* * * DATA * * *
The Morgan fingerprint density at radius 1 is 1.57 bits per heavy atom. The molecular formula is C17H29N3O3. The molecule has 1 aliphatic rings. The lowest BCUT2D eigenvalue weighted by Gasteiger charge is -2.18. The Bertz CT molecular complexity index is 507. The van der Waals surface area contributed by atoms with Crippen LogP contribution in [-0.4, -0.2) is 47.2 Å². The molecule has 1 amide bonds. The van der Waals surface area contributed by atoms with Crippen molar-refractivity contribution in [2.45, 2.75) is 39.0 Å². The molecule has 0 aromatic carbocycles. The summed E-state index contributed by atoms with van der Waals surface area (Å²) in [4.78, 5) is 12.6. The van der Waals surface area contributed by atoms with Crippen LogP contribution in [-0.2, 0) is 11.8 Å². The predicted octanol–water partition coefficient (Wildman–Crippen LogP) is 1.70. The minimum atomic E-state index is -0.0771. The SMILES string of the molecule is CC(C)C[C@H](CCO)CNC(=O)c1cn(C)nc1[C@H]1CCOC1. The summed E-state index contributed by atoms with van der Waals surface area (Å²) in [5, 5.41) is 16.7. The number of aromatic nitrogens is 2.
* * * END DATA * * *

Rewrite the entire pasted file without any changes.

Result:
The Morgan fingerprint density at radius 1 is 1.57 bits per heavy atom. The molecular formula is C17H29N3O3. The molecule has 1 aliphatic rings. The lowest BCUT2D eigenvalue weighted by Gasteiger charge is -2.18. The Bertz CT molecular complexity index is 507. The van der Waals surface area contributed by atoms with Crippen LogP contribution in [-0.4, -0.2) is 47.2 Å². The molecule has 1 amide bonds. The van der Waals surface area contributed by atoms with Crippen molar-refractivity contribution in [2.45, 2.75) is 39.0 Å². The molecule has 0 aromatic carbocycles. The summed E-state index contributed by atoms with van der Waals surface area (Å²) in [4.78, 5) is 12.6. The van der Waals surface area contributed by atoms with Crippen LogP contribution in [-0.2, 0) is 11.8 Å². The predicted octanol–water partition coefficient (Wildman–Crippen LogP) is 1.70. The minimum atomic E-state index is -0.0771. The SMILES string of the molecule is CC(C)C[C@H](CCO)CNC(=O)c1cn(C)nc1[C@H]1CCOC1. The summed E-state index contributed by atoms with van der Waals surface area (Å²) in [5, 5.41) is 16.7. The number of aromatic nitrogens is 2.